Last week, in a much anticipated decision, the U.S. Supreme Court addressed whether a consumer can sue over violations of statutory rights without herself having suffered an actual, concrete harm. The Supreme Court said “no,” but gave little detail about which injuries are concrete enough to pass constitutional muster. That lingering uncertainty is likely to help at least some companies defeat class certification.
In the case, Thomas Robins sued Spokeo, Inc., a “people search engine,” over allegedly inaccurate information the company disseminated about his age, income, educational background, and family status. Robins alleged that those falsehoods violate the Fair Credit Reporting Act (FCRA). While none of the incorrect information was negative, Robins nonetheless claimed that it could hurt his ability to find work, by for example wrongly inflating his salary expectations.
The case has long been viewed as having critical implications for class actions. Many laws, like the Real Estate Settlement Procedures Act (RESPA) and the Truth in Lending Act (TILA), allow consumers to bring private lawsuits against companies that violate those statutes. But, to sue in federal court, a litigant must have sufficient standing, one component of which requires the person to have experienced a concrete and particularized injury. Spokeo argued that Robins had not alleged sufficient injury from its dissemination of false information about him.
The only example of non-concrete, and therefore deficient, injury that the high court gave was a false zip code: If Spoke had gotten Robins’s zip code wrong, it held, he would likely not have incurred a concrete harm for standing purposes. The Supreme Court remanded the case to the court of appeals to decide whether Robins has asserted a sufficiently concrete injury.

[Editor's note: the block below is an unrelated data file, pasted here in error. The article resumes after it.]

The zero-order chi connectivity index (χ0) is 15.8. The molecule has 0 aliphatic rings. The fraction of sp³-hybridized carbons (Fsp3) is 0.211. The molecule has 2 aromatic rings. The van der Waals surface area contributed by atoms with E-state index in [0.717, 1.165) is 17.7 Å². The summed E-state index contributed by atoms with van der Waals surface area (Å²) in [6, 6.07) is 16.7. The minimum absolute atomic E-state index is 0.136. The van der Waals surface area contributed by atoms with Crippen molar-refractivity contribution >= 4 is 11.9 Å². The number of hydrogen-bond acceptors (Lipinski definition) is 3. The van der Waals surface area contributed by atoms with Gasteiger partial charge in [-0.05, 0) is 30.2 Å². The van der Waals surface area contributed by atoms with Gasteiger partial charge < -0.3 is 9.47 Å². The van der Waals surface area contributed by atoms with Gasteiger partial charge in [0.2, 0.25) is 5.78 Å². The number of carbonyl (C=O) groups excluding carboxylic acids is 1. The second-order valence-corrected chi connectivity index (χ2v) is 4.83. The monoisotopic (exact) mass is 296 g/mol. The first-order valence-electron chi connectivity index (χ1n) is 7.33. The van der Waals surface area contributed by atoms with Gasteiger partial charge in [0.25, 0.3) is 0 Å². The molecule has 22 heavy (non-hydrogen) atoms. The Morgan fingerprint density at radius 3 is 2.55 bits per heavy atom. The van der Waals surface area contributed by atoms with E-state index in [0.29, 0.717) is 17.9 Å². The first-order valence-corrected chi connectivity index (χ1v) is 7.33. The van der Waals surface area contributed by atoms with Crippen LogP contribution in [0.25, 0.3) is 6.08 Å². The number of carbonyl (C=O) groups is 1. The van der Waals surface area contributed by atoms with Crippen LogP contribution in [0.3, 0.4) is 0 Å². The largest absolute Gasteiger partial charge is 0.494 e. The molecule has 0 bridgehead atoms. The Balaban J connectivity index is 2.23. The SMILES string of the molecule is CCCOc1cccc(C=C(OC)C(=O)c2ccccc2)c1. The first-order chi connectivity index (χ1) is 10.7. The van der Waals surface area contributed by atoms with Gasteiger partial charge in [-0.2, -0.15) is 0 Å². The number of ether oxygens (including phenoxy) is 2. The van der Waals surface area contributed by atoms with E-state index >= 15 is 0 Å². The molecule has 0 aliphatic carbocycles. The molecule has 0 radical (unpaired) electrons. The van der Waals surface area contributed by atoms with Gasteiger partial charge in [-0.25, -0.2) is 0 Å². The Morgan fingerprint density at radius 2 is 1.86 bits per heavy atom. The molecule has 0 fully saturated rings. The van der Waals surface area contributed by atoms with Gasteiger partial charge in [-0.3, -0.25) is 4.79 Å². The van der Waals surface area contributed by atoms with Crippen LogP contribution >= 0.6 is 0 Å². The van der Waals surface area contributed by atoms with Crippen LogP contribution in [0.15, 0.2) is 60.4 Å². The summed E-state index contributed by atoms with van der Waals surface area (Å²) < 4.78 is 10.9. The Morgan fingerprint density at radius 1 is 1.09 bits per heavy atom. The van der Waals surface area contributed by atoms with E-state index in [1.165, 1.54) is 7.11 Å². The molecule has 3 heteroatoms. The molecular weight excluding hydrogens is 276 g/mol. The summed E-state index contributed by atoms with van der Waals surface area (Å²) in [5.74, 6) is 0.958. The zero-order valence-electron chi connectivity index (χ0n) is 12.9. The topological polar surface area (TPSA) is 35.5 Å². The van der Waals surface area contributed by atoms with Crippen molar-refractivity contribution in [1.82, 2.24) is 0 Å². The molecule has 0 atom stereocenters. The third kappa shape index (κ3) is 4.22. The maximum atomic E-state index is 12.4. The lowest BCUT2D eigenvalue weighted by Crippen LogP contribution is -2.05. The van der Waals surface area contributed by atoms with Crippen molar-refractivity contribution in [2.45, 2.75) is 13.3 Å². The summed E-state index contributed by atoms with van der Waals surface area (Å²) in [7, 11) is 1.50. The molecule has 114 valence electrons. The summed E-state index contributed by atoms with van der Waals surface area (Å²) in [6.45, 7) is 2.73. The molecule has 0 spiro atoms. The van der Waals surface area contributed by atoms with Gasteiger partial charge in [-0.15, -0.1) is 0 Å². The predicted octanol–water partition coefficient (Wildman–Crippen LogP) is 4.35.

At that, the high court left lower courts and the legal community with a jurisprudential cliffhanger. It is unclear how Spokeo will play out over the next few years, and whether the Supreme Court will revisit the issue.
One strategy companies are likely to adopt in the wake of Spokeo is to argue that each putative class member’s situation is different. And, therefore, there can be no classwide determination about whether, for instance, a given RESPA or TILA violation caused a sufficiently concrete harm to each individual. So the more plaintiffs’ lawyers do to prove the individualized and concrete nature of damages, which Spokeo seems to require them to do, the more they may be doing to hurt their chances of achieving class certification.